Fewer Calgarians headed to the polls on Monday, compared to the huge turnout the city saw in 2010.
Only 38.43 per cent of eligible voters cast a ballot, according to preliminary voter turnout numbers from the City of Calgary. Those figures show a significant drop from the 53.2 per cent voter turnout in 2010.
In Edmonton, 213,585 votes made it to the ballot box, with 34.5 per cent of eligble Edmontonians voting, a slight increase of just over one per cent from 2010.
Edmonton's new mayor Don Iveson garnered the highest total number of votes in Edmonton's mayoral history, the Edmonton Journal reports, with a grand total of 132,162 votes. He garnered almost 62 per cent of the vote, while Calgary Mayor Naheed Nenshi earned 74 per cent.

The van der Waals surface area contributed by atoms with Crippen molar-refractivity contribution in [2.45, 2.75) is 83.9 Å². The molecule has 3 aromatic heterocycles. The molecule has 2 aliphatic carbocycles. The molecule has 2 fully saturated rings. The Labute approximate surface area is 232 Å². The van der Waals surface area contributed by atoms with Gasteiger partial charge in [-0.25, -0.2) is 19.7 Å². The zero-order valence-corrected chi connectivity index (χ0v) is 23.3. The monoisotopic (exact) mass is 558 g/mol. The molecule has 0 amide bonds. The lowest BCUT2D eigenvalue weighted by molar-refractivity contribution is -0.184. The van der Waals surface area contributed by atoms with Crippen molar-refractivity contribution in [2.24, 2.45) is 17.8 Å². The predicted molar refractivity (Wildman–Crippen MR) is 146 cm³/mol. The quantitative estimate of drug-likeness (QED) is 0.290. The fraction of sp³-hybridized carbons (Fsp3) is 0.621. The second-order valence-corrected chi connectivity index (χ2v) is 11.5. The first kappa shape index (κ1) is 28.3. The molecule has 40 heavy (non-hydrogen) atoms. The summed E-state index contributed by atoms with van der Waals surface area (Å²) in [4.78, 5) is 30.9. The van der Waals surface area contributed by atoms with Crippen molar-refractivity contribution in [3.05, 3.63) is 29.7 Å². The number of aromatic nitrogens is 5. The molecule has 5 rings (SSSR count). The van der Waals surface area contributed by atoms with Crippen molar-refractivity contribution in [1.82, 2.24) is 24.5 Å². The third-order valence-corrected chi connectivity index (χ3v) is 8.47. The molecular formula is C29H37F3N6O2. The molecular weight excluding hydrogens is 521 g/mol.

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The drop in Calgary's voter turnout could be attributed to speculation the popular mayor was the strongest contender and did not need the huge support he depended on to win the 2010 election.
Meanwhile, Edmonton's mayor Stephen Mandel decided not to seek re-election when his term ended this fall, giving voters a fresh set of candidates to choose from.
The 34-year-old Iveson captured the imaginations of many voters with a platform that encouraged an "innovative" agenda for Edmonton.
During his acceptance speech on Monday night, Iveson also stressed he sees a "new sense of optimism'' and a "more confident swagger'' in the city.
With files from The Canadian Press